‘A certain excess which was as it were kept under check in previous history, perceived as a localizable perversion, as an excess, a deviation, is in capitalism elevated into the very principle of social life, in the speculative movement of money begetting more money, of a system which can survive only by constantly revolutionizing its own conditions, that is to say, in which the thing can only survive as its own excess, constantly exceeding its own “normal” constraints […] Marx located the elementary capitalist antagonism in the opposition between use- and exchange-value: in capitalism, the potentials of this opposition are fully realized, the domain of exchange-values acquires autonomy, is transformed into the specter of self-propelling speculative capital which needs the productive capacities and needs of actual people only as its dispensable temporal embodiment.’

In the era of globalization, then, the main question is: ‘Does today’s virtual capitalist not function in a homologous way – his “net value” is zero, he directly operates just with the surplus, borrowing from the future?’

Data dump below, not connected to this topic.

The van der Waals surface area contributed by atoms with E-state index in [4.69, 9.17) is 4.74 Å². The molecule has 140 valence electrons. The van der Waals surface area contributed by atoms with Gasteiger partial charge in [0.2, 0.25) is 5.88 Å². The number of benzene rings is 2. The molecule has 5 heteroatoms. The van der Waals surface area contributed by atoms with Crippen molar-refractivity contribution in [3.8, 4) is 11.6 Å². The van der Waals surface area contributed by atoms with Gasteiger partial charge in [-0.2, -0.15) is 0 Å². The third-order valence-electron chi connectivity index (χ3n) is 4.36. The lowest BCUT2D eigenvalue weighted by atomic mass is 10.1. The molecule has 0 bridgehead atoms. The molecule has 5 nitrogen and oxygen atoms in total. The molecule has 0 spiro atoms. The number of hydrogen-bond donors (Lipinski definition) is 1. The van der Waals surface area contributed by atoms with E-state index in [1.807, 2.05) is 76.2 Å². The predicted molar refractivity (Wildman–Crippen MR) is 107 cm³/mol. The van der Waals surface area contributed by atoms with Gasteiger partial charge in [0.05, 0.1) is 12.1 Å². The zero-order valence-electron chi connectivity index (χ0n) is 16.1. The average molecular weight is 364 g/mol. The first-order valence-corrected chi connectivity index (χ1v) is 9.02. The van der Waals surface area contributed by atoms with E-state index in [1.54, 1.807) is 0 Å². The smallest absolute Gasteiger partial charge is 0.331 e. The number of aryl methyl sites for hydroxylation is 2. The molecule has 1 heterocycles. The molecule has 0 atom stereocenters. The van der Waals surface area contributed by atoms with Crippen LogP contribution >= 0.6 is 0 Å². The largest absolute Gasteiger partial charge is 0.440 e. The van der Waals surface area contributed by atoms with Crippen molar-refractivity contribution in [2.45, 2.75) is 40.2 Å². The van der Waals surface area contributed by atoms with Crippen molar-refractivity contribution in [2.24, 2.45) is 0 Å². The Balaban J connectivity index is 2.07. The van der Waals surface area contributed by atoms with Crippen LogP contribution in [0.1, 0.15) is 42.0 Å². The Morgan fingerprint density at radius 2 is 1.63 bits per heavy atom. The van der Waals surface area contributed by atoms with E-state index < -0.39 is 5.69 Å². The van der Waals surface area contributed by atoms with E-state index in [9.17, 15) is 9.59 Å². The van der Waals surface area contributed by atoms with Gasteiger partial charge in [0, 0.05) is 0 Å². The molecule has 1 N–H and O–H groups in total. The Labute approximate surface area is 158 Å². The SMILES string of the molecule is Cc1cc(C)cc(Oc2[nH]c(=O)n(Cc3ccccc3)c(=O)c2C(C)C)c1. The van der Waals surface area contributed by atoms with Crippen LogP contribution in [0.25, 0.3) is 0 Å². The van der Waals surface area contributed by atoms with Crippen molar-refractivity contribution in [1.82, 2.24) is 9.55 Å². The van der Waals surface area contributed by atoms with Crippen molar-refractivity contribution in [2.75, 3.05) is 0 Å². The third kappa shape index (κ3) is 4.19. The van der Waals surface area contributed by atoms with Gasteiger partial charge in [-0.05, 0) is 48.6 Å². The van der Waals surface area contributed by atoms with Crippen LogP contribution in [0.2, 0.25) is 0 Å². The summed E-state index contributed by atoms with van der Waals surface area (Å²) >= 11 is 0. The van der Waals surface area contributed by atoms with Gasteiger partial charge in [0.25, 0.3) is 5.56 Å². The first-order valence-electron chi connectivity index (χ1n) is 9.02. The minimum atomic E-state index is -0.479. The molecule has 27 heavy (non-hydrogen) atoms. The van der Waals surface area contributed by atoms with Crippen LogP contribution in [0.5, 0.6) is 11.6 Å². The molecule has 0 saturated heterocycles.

‘In a proper revolutionary breakthrough, the utopian future is neither simply fully realized, present, nor simply evoked as a distant promise which justified present violence –it is rather as if, in a unique suspension of temporality, in the short-circuit between the present and the future, we are – as if by Grace – for a brief time allowed to act AS IF the utopian future is (not yet fully here, but) already at hand, just there to be grabbed. Revolution is not experienced as a present hardship we have to endure for the happiness and freedom of the future generations, but as the present hardship over which this future happiness and freedom already cast their shadow – in it, we already are free while fighting for freedom, we already are happy while fighting for happiness, no matter how difficult the circumstances. Revolution is not a Merleau-Pontian wager, an act suspended in the futur anterieur, to be legitimized or delegitimized by the long term outcome of the present acts; it is as it were its own ontological proof, an immediate index of its own truth.’